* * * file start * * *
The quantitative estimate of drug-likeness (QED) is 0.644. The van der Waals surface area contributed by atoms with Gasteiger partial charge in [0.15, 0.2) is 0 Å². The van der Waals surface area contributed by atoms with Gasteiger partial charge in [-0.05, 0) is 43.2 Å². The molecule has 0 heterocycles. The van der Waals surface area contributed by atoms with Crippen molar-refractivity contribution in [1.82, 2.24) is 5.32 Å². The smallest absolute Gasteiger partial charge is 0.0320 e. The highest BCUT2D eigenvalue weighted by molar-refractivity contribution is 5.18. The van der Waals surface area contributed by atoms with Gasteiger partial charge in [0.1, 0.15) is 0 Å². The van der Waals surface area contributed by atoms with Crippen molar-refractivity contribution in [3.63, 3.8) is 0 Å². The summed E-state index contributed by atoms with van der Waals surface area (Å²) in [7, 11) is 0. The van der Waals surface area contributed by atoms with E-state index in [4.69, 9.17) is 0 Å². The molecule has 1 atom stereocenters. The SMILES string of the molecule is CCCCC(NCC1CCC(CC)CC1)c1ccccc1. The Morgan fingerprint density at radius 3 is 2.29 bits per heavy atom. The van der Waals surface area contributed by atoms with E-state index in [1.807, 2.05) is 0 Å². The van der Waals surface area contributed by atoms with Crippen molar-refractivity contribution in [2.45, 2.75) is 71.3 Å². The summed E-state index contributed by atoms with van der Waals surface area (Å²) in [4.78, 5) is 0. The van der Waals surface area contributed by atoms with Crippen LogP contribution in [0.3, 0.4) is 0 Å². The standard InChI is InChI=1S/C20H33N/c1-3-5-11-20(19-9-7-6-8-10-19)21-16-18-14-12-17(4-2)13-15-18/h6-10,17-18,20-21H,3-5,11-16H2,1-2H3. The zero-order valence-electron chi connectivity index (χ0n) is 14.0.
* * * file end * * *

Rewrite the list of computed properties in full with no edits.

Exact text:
The quantitative estimate of drug-likeness (QED) is 0.644. The van der Waals surface area contributed by atoms with Gasteiger partial charge in [0.15, 0.2) is 0 Å². The van der Waals surface area contributed by atoms with Gasteiger partial charge in [-0.05, 0) is 43.2 Å². The molecule has 0 heterocycles. The van der Waals surface area contributed by atoms with Crippen molar-refractivity contribution in [1.82, 2.24) is 5.32 Å². The smallest absolute Gasteiger partial charge is 0.0320 e. The highest BCUT2D eigenvalue weighted by molar-refractivity contribution is 5.18. The van der Waals surface area contributed by atoms with Gasteiger partial charge in [0.1, 0.15) is 0 Å². The van der Waals surface area contributed by atoms with Crippen molar-refractivity contribution in [3.63, 3.8) is 0 Å². The summed E-state index contributed by atoms with van der Waals surface area (Å²) in [7, 11) is 0. The van der Waals surface area contributed by atoms with E-state index in [4.69, 9.17) is 0 Å². The molecule has 1 atom stereocenters. The SMILES string of the molecule is CCCCC(NCC1CCC(CC)CC1)c1ccccc1. The Morgan fingerprint density at radius 3 is 2.29 bits per heavy atom. The van der Waals surface area contributed by atoms with E-state index in [1.807, 2.05) is 0 Å². The van der Waals surface area contributed by atoms with Crippen molar-refractivity contribution in [2.45, 2.75) is 71.3 Å². The summed E-state index contributed by atoms with van der Waals surface area (Å²) in [4.78, 5) is 0. The van der Waals surface area contributed by atoms with Crippen LogP contribution in [0.3, 0.4) is 0 Å². The standard InChI is InChI=1S/C20H33N/c1-3-5-11-20(19-9-7-6-8-10-19)21-16-18-14-12-17(4-2)13-15-18/h6-10,17-18,20-21H,3-5,11-16H2,1-2H3. The zero-order valence-electron chi connectivity index (χ0n) is 14.0.